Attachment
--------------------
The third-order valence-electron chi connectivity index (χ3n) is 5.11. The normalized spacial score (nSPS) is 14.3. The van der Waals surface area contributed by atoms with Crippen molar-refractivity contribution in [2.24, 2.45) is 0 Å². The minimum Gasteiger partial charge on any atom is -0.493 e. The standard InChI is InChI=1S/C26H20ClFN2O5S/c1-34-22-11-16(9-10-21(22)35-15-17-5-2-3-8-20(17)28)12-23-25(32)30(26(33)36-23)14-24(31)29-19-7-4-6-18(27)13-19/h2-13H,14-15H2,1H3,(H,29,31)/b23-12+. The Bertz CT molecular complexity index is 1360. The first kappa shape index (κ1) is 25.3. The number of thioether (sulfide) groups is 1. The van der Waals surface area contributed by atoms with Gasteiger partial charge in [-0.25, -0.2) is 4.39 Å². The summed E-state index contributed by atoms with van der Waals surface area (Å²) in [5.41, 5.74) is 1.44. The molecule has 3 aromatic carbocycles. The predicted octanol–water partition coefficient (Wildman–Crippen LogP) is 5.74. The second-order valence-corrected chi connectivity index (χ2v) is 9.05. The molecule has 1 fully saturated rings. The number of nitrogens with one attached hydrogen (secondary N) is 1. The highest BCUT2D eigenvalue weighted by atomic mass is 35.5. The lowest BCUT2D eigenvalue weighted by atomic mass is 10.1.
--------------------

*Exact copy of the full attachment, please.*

The third-order valence-electron chi connectivity index (χ3n) is 5.11. The normalized spacial score (nSPS) is 14.3. The van der Waals surface area contributed by atoms with Crippen molar-refractivity contribution in [2.24, 2.45) is 0 Å². The minimum Gasteiger partial charge on any atom is -0.493 e. The standard InChI is InChI=1S/C26H20ClFN2O5S/c1-34-22-11-16(9-10-21(22)35-15-17-5-2-3-8-20(17)28)12-23-25(32)30(26(33)36-23)14-24(31)29-19-7-4-6-18(27)13-19/h2-13H,14-15H2,1H3,(H,29,31)/b23-12+. The Bertz CT molecular complexity index is 1360. The first kappa shape index (κ1) is 25.3. The number of thioether (sulfide) groups is 1. The van der Waals surface area contributed by atoms with Gasteiger partial charge in [-0.25, -0.2) is 4.39 Å². The summed E-state index contributed by atoms with van der Waals surface area (Å²) in [5.41, 5.74) is 1.44. The molecule has 3 aromatic carbocycles. The predicted octanol–water partition coefficient (Wildman–Crippen LogP) is 5.74. The second-order valence-corrected chi connectivity index (χ2v) is 9.05. The molecule has 1 fully saturated rings. The number of nitrogens with one attached hydrogen (secondary N) is 1. The highest BCUT2D eigenvalue weighted by atomic mass is 35.5. The lowest BCUT2D eigenvalue weighted by atomic mass is 10.1.